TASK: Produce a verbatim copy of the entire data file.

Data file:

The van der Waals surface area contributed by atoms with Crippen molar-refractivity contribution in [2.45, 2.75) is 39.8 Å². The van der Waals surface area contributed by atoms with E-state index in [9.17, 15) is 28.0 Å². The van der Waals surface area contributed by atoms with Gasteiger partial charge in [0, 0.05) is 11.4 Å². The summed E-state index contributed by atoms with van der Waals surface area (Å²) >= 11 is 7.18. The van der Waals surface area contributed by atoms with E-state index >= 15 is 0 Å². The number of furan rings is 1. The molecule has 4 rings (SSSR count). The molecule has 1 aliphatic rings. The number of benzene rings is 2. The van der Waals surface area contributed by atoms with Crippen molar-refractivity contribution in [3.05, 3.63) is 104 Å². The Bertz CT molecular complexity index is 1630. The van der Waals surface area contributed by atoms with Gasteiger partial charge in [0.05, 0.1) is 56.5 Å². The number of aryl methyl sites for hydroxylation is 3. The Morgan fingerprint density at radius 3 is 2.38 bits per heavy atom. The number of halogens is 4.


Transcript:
The van der Waals surface area contributed by atoms with Crippen molar-refractivity contribution in [2.45, 2.75) is 39.8 Å². The van der Waals surface area contributed by atoms with E-state index in [9.17, 15) is 28.0 Å². The van der Waals surface area contributed by atoms with Gasteiger partial charge in [0, 0.05) is 11.4 Å². The summed E-state index contributed by atoms with van der Waals surface area (Å²) >= 11 is 7.18. The van der Waals surface area contributed by atoms with E-state index >= 15 is 0 Å². The number of furan rings is 1. The molecule has 4 rings (SSSR count). The molecule has 1 aliphatic rings. The number of benzene rings is 2. The van der Waals surface area contributed by atoms with Crippen molar-refractivity contribution in [3.05, 3.63) is 104 Å². The Bertz CT molecular complexity index is 1630. The van der Waals surface area contributed by atoms with Gasteiger partial charge in [0.05, 0.1) is 56.5 Å². The number of aryl methyl sites for hydroxylation is 3. The Morgan fingerprint density at radius 3 is 2.38 bits per heavy atom. The number of halogens is 4.